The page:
The Western Indo-Canadian Students' Association kicked off March with its sold-out Friday evening fashion show, Navyata. Sanskrit for "new beginnings," Navyata was the perfect theme to debut WICSA’s inaugural event. With visually stunning introduction videos, an aesthetically pleasing venue and charismatic models, it was hard to believe this was WICSA’s first fashion show.
Karisma Sharma, fourth-year management and organizational studies student at Huron College and co-president of WICSA, spent nine months planning and coordinating to bring the fashion show to life. With the help of 18 executive members, Sharma created storyboards, held promotional photo shoots and curated a lookbook to bring this event together.
Having been involved in the Spur Fashion Show and having witnessed the success of the Canadian Asian International Students Association Fashion Show over the years, Sharma was confident in the potential of hosting WICSA’s own show.
The WICSA co-presidents, Sharma and Nanditha Iyer, a fourth-year Western University health sciences student, opened the evening by introducing the three pillars of WICSA: unity, diversity and inclusivity. Sharma states WISCA’s goal is to try and represent all three core values in every event they hold. Friday night’s fashion show successfully incorporated these values into the night. The diversity of Navyata can be seen through the 65 models of various backgrounds, with black, white and Indian representation. The inclusion and unity was evident through the 300 attendees sharing and embracing Indian culture together.
“The overall goal was to diversify Western’s culture and showcase all Indian culture has to offer within the campus and as a country as a whole,” says Sharma.
The first half of the evening showcased traditional Indian wear from all regions of India: East, South, North and West. Using inspiration from India’s geography, attendees were treated to a vast collection of styles. Models commanded the runway dressed in traditional silk sarees, kurtas and dhotis, among others. The outfits, ranging from deep earth tones to hot pink, shared a common theme of intricate silver and gold details on every garment.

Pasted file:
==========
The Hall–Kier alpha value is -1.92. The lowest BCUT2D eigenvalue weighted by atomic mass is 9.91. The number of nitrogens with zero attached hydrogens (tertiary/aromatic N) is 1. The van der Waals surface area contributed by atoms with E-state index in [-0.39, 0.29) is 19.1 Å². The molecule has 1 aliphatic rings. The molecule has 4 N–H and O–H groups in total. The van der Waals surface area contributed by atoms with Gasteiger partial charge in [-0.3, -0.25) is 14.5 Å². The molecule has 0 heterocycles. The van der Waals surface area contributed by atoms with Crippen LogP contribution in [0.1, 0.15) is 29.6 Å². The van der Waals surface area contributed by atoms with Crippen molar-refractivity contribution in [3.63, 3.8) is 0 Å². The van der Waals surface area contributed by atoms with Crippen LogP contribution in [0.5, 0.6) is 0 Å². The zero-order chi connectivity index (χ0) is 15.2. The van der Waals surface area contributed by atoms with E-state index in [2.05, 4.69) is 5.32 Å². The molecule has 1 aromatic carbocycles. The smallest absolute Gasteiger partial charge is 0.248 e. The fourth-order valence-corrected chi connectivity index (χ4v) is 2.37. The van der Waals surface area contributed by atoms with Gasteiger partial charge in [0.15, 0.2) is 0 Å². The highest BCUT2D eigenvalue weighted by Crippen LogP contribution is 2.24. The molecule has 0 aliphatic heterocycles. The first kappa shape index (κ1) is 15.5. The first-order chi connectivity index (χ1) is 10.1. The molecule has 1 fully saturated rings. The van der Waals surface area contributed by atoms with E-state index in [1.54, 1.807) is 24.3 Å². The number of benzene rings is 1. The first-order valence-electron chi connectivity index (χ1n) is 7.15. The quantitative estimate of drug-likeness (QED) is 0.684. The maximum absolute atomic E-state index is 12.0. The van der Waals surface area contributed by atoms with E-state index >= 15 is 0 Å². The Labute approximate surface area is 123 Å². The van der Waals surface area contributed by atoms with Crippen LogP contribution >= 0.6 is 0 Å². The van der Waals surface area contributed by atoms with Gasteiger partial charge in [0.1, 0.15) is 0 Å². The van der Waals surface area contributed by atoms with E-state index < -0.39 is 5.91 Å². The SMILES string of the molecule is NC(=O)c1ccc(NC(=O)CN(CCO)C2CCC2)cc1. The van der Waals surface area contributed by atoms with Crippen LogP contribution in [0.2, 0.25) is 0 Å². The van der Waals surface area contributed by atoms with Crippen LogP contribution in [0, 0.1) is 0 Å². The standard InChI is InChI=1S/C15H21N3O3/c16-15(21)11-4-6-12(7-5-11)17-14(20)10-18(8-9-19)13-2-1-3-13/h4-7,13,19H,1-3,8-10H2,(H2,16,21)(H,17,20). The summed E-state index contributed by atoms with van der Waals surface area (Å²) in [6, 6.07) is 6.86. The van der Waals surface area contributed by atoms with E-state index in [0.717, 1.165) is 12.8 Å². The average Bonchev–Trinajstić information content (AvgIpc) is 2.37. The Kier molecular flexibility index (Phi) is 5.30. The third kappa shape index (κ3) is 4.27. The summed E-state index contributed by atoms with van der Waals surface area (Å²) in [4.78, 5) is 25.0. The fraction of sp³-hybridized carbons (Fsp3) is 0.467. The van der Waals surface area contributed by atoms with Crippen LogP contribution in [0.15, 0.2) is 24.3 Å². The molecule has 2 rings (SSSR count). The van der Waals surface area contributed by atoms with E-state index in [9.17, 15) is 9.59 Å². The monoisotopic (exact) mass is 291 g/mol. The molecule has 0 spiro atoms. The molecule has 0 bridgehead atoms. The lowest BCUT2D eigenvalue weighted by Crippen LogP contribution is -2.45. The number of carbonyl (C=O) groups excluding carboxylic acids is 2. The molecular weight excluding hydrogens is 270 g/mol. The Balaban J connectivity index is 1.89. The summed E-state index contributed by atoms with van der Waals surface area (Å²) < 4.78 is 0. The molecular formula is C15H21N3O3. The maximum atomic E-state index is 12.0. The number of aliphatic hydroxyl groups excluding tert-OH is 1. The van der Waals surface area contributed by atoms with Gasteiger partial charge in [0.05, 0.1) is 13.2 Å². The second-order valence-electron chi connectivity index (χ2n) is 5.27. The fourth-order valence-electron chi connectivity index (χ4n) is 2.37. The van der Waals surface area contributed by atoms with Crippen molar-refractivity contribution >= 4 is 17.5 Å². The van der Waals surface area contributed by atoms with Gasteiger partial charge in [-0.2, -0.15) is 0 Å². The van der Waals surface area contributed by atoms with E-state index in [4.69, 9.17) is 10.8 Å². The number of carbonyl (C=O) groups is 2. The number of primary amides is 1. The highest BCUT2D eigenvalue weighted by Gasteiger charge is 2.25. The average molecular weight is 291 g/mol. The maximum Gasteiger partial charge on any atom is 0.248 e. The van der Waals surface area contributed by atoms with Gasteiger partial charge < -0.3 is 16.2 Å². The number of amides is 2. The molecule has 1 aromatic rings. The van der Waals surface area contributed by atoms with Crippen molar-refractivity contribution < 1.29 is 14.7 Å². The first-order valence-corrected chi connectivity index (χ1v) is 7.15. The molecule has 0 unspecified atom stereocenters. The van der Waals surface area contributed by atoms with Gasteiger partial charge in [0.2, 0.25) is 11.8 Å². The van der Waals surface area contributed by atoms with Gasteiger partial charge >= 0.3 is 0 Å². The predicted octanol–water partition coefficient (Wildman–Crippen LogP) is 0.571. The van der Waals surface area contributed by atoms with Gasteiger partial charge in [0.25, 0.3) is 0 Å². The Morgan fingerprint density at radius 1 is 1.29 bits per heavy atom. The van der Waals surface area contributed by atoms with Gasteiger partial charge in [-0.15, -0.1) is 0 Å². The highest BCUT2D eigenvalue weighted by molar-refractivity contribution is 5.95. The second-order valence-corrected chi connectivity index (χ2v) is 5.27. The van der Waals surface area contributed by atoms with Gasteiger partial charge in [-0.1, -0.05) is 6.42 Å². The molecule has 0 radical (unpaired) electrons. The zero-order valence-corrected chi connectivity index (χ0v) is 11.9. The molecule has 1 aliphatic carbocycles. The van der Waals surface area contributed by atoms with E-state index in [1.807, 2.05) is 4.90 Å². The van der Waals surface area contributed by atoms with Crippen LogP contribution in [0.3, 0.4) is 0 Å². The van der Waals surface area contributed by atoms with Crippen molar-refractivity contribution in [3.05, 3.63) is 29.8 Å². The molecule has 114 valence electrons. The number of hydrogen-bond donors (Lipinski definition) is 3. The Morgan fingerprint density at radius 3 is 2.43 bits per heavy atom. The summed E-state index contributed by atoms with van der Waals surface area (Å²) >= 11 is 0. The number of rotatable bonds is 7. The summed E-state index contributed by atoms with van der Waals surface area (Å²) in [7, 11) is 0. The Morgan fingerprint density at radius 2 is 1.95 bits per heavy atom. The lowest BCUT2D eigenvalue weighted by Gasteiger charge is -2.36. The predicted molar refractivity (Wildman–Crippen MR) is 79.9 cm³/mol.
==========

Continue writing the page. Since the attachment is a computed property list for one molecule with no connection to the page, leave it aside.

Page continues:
WICSA also decided to put a refreshing spin on the traditional runway walk; models formed circles, walked in duos or trios and then showcased their look through small skits or signature poses. The crowd was audibly entertained with a finger-guns-and-wink pose from one of the models in the West India category.
Audience members were also in for a treat between each fashion set, when performers graced the stage with various traditional dances, such as Bhangra, a popular Punjabi folk dance characterized by its vivacious energy. The musical numbers between the runway walks kept an upbeat tone throughout the evening.
Following intermission, the sets were categorized by Streetwear, Fashion Week and Reception. Kicking off the second half with an extended hip-hop choreographed dance, it was clear WICSA had saved the most exciting for last. The dancers energy poured into the audience and set the tone for the next wave of models.
Taking the stage, the Streetwear models maintained semblance of the traditional Indian styles seen in the first half of the show. The traditional looks were contrasted with puffer coats, leather jackets and, of course, AirPods. Breaking away from the instrumental music that accompanied the previous models, the Streetwear collection strutted the stage with Migos, Drake and Ariana Grande behind them, and closed the set with Lil Wayne’s "Uproar."
Next up, the ladies dominated the stage in elegant, detailed gowns. The models remained in traditional lehengas, a short top paired with a flared skirt and shawl, with updated patterns, silhouettes and embroidery. The men walked in sleek, clean-cut kurtas, a suit that features a knee-length jacket with buttons straight down the front.
The event closed with the extravagant looks of those often found at an Indian wedding. Through exaggerated performance makeup and hair, as well as multi-chain head pieces called matha patti, the details seen in Reception were clearly intended to close the show. The final scene featured a representation of a traditional North Indian ceremony called "phoolon ki chaadar" (sheet of flowers). This involved the final model, the bride, walking down the stage as four other women held a red draping over her head. Traditionally, a bride’s male cousins or brothers would hold this sheet as a symbol of protection, love and care.
“On a modern take, we decided to have the bride walk with other women — interpretatively her friends or sisters — as a representation of the support between women in the Indian community. In addition, we wanted to break the stereotype that only men can offer protection,” says creative director Nabeel Josh, a fourth year biology student at Western.
WICSA's beautiful display of Indian fashion and culture was indicative of an event far beyond its first year. Overall, the entire executive team and both co-presidents were thrilled with the turnout and the event as a whole, expressing that the show would not have been possible without the support of the attendees. The team looks forward to hosting the event next year with hopes of growing it even larger.